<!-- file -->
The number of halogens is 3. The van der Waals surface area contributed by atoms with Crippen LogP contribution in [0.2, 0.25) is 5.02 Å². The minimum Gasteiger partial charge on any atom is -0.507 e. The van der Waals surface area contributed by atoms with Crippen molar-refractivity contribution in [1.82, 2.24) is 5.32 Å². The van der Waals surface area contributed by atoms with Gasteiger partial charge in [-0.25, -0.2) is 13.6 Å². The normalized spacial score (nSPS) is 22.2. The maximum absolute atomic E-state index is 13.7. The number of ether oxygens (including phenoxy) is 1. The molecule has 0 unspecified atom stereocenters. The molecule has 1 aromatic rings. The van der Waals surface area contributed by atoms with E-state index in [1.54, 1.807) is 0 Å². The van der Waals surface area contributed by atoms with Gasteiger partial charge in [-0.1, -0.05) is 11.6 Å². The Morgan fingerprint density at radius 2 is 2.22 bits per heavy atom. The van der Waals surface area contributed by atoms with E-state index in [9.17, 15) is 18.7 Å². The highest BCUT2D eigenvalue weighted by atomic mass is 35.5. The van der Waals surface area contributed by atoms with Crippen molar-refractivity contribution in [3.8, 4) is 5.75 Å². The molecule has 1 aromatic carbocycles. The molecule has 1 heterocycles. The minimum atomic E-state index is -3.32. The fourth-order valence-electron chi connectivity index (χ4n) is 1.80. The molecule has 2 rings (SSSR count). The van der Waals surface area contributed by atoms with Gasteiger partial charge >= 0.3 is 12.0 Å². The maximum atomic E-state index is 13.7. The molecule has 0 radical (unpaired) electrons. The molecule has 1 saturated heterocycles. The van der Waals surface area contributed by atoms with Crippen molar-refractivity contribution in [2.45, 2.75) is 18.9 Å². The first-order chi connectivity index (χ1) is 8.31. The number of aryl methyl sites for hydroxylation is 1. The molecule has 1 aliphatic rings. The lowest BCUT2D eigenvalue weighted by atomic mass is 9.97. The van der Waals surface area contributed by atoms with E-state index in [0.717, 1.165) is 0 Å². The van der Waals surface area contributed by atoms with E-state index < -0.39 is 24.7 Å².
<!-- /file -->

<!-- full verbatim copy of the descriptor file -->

The number of halogens is 3. The van der Waals surface area contributed by atoms with Crippen LogP contribution in [0.2, 0.25) is 5.02 Å². The minimum Gasteiger partial charge on any atom is -0.507 e. The van der Waals surface area contributed by atoms with Crippen molar-refractivity contribution in [1.82, 2.24) is 5.32 Å². The van der Waals surface area contributed by atoms with Gasteiger partial charge in [-0.25, -0.2) is 13.6 Å². The normalized spacial score (nSPS) is 22.2. The maximum absolute atomic E-state index is 13.7. The number of ether oxygens (including phenoxy) is 1. The molecule has 0 unspecified atom stereocenters. The molecule has 1 aromatic rings. The van der Waals surface area contributed by atoms with E-state index in [1.54, 1.807) is 0 Å². The van der Waals surface area contributed by atoms with Gasteiger partial charge in [-0.1, -0.05) is 11.6 Å². The Morgan fingerprint density at radius 2 is 2.22 bits per heavy atom. The van der Waals surface area contributed by atoms with E-state index in [9.17, 15) is 18.7 Å². The highest BCUT2D eigenvalue weighted by atomic mass is 35.5. The van der Waals surface area contributed by atoms with Crippen molar-refractivity contribution in [3.8, 4) is 5.75 Å². The molecule has 1 aromatic carbocycles. The molecule has 1 heterocycles. The minimum atomic E-state index is -3.32. The fourth-order valence-electron chi connectivity index (χ4n) is 1.80. The molecule has 2 rings (SSSR count). The van der Waals surface area contributed by atoms with Gasteiger partial charge >= 0.3 is 12.0 Å². The maximum atomic E-state index is 13.7. The molecule has 0 radical (unpaired) electrons. The molecule has 1 saturated heterocycles. The van der Waals surface area contributed by atoms with Crippen molar-refractivity contribution in [2.45, 2.75) is 18.9 Å². The first-order chi connectivity index (χ1) is 8.31. The number of aryl methyl sites for hydroxylation is 1. The molecule has 1 aliphatic rings. The lowest BCUT2D eigenvalue weighted by atomic mass is 9.97. The van der Waals surface area contributed by atoms with E-state index in [0.717, 1.165) is 0 Å². The van der Waals surface area contributed by atoms with E-state index < -0.39 is 24.7 Å².